Learning to Deliver Feedback Effectively: Good and Bad Examples

Business partners in discussion
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“Feedback is the breakfast of champions.”- Ken Blanchard

The purpose of feedback is to reinforce positive behaviors that contribute to performance or eliminate negative behaviors that detract from performance. Giving feedback is one of the most important part of a manager’s job. Good employees need and want to know how they are doing. Effective managers work hard to master the art and process of conducting difficult conversations and offering meaningful praise.


We all have “blind spots,” and a manager focused on employee development can help open an employee’s eyes to those blind spots and coach them on how to improve.

In order for feedback to be effective, it should be:

  • Specific
  • Sincere
  • Timely
  • Meaningful or behavioral
  • Job-related
  • Something the person can change

Feedback Examples and Scripts:

There are many flavors of feedback. Here is a list of some of the most common types, with good and bad sample word tracks for each. They are rank ordered by type from easy to most difficult. 

Job performance feedback:

Positive example: “Bill, you exceeded your production goal by 20% last week. Great job, that’s really going to help us meet our overall plant production and financial goals. How did you do it?”

Poor example: “Bill, I just noticed you exceeded your production goal last month. This month’s goal will be increased 20%”.

Behavioral feedback:

Positive example: “Nancy, at the meeting this morning I noticed you getting defensive when your data was challenged during your presentation. When Amy asked a question about your calculations, you were short with her and told her she needs to trust that you know how to do your job”. When you responded to her that way, she shut down for the rest of the meeting and seemed angry. You really need her support, and I’m wondering if you’ll have it now.

Poor example: “Nancy, you snapped at Amy in last week’s meeting. You need to control your temper.”

Career feedback:

Positive example: “Matt, I think you have leadership potential. You’ve demonstrated an ability to lead and motivate teams, you can deal with ambiguity, and you are a quick study. Is leadership something that you are interested in exploring?”

Poor example: “Matt, congratulations, I’m promoting you!”

Reputational feedback:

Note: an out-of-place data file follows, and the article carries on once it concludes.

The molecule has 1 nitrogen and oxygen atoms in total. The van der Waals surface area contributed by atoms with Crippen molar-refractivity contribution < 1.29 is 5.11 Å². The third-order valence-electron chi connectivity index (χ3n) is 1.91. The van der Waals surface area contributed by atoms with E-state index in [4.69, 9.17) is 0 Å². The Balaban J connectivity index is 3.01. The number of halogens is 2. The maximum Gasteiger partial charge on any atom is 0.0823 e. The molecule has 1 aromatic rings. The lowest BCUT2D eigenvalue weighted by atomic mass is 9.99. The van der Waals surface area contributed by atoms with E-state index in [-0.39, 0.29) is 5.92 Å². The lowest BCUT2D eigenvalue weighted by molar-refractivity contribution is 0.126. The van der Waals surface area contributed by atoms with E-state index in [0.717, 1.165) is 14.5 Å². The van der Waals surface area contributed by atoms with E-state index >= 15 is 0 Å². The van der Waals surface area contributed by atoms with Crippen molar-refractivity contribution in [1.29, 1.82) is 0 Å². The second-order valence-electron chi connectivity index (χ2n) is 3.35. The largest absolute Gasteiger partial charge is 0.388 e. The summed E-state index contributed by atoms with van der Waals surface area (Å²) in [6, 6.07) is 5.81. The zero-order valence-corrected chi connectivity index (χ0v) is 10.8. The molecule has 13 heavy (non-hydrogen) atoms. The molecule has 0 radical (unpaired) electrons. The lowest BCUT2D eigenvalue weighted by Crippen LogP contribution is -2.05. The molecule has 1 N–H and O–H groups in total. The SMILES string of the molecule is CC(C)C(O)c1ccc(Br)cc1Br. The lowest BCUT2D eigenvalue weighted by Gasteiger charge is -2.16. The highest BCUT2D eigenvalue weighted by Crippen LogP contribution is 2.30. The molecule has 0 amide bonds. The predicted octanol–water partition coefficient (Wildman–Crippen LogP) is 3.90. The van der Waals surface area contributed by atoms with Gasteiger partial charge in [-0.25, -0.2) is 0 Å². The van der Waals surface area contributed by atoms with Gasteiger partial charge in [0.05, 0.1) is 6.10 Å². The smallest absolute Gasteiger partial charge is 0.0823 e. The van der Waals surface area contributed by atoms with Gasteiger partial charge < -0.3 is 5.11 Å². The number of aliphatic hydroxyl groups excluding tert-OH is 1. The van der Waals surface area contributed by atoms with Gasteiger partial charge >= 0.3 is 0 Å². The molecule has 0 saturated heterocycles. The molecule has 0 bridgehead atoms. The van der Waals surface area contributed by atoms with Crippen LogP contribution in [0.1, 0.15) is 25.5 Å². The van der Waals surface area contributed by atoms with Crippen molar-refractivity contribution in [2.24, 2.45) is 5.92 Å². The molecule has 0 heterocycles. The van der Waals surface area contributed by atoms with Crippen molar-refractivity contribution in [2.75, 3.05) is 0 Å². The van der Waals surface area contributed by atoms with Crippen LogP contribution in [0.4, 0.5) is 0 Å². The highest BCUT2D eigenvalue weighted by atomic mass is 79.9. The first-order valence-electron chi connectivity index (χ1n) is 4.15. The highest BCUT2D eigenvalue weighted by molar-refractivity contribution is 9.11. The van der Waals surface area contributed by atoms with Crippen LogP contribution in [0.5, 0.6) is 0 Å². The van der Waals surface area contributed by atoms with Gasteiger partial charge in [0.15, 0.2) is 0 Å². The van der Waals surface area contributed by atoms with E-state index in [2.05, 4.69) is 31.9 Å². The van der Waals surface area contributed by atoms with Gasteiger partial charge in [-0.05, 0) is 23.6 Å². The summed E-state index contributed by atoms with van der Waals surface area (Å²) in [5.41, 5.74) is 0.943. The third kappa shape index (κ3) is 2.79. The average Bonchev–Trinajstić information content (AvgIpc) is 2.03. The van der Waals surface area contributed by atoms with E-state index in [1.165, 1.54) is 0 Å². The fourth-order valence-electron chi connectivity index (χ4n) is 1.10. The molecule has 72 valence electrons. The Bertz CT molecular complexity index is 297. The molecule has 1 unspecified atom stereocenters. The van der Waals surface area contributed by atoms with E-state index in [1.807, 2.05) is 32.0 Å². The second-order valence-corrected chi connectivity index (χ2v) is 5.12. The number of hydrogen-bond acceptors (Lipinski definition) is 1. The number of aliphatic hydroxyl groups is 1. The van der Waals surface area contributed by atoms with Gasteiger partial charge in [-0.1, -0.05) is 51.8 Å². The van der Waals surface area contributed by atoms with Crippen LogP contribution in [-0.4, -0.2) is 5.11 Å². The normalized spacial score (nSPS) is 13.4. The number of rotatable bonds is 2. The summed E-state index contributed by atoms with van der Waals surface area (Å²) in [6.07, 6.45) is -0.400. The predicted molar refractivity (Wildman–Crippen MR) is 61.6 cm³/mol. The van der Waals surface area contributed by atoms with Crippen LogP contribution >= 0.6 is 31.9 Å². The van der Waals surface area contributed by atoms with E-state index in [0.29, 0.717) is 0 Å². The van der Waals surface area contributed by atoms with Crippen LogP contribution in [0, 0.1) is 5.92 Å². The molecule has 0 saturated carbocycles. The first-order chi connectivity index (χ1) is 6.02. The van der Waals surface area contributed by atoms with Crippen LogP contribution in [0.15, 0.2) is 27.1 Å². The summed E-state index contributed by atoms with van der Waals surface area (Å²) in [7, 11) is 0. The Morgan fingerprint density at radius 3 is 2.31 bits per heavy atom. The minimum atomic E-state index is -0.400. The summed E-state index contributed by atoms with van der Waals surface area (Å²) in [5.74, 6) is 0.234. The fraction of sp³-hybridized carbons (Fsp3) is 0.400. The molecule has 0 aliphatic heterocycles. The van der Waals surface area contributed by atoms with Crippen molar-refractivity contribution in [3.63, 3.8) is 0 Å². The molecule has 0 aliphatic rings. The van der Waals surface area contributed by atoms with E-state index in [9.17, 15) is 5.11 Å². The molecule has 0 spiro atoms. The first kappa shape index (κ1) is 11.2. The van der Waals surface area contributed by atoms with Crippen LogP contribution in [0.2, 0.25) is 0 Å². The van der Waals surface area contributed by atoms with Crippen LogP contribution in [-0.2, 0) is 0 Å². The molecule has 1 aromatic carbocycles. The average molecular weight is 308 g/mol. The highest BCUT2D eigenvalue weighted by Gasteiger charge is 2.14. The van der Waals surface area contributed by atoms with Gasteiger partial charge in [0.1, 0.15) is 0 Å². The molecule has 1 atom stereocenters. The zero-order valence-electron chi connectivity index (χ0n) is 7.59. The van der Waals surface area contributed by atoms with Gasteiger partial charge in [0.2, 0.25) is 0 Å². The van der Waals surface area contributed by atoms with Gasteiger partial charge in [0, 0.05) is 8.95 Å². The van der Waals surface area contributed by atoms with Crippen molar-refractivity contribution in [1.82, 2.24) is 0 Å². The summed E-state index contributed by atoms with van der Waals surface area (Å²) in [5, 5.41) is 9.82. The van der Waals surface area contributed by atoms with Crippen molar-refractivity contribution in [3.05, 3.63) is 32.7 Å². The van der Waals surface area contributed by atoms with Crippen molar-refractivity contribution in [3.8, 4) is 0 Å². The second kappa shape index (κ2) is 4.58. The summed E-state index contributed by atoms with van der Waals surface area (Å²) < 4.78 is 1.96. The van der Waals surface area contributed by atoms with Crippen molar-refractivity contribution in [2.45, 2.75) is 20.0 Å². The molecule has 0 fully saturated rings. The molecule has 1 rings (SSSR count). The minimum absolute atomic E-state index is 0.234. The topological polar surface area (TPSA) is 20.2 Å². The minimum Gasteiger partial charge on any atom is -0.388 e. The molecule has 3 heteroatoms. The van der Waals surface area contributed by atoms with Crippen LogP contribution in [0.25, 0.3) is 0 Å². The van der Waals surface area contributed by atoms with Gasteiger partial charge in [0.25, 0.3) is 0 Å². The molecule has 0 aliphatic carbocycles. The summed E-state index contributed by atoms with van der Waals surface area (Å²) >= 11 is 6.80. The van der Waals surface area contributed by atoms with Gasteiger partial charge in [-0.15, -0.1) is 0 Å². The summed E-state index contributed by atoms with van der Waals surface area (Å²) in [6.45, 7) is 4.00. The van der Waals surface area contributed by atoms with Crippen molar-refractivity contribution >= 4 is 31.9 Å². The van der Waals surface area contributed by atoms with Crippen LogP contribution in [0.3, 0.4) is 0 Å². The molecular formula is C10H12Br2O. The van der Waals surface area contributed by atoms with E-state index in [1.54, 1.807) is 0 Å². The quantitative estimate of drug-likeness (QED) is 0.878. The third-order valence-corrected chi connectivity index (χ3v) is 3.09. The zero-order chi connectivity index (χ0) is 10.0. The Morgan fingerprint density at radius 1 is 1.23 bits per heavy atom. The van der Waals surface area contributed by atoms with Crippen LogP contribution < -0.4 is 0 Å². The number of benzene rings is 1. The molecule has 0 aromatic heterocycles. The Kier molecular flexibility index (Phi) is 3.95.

Positive example: “Lisa, I’ve heard and noticed that our new employees have been coming to you for advice on how to succeed in our culture. You seem to be developing a reputation as someone that really understands how we do things around here. That’s great, thanks for helping them out, I really appreciate it. You’re a role model for our values, and I’m sure our newer employees value your advice.”

Poor example: “Lisa, you’re starting to develop a reputation as a complainer. Try to stay more positive.”

Feedback that came from others:

Positive example: “Tom, I’ve gotten feedback from others in the department regarding you being overly critical to them about their work. While I’ve not directly seen you do this myself, I’m concerned that others have noticed, and it bothered them enough to come to me. Can you shed any light on this?”

Poor example #1: “Tom, I think you’re being too critical of your team members.”

Poor example #2: “Tom, Carly, and Jeff have complained to me about your being too harsh with them. What’s going on with that? Is this true?”

Feedback about a suspected personal problem:

Positive example: “Ann, I’ve noticed in the last two weeks you’ve not been yourself. You made two significant errors on your last two proposals, you missed an important deadline, and when we met yesterday, you didn’t seem to be paying attention to me. I had to repeat myself twice. I’m concerned – this isn’t like you at all. If there’s something going on in your life, I realize that may be private and none of my business, but I’m concerned that it’s impacting your job. Is there something going on?

Note: do not try to solve the personal problem, stick with addressing the job performance. If available, make a referral to an Employee Assistance Program (EAP).

Poor example: “Ann, are you and your husband having problems?”

The Bottom Line:

These examples and word tracks are only samples, and the way feedback is delivered, and issues are discussed will certainly depend on the context and relationship between the manager and employee. However, hopefully, these slightly exaggerated examples offer effective models to prepare for and open your feedback discussions. 


Updated by Art Petty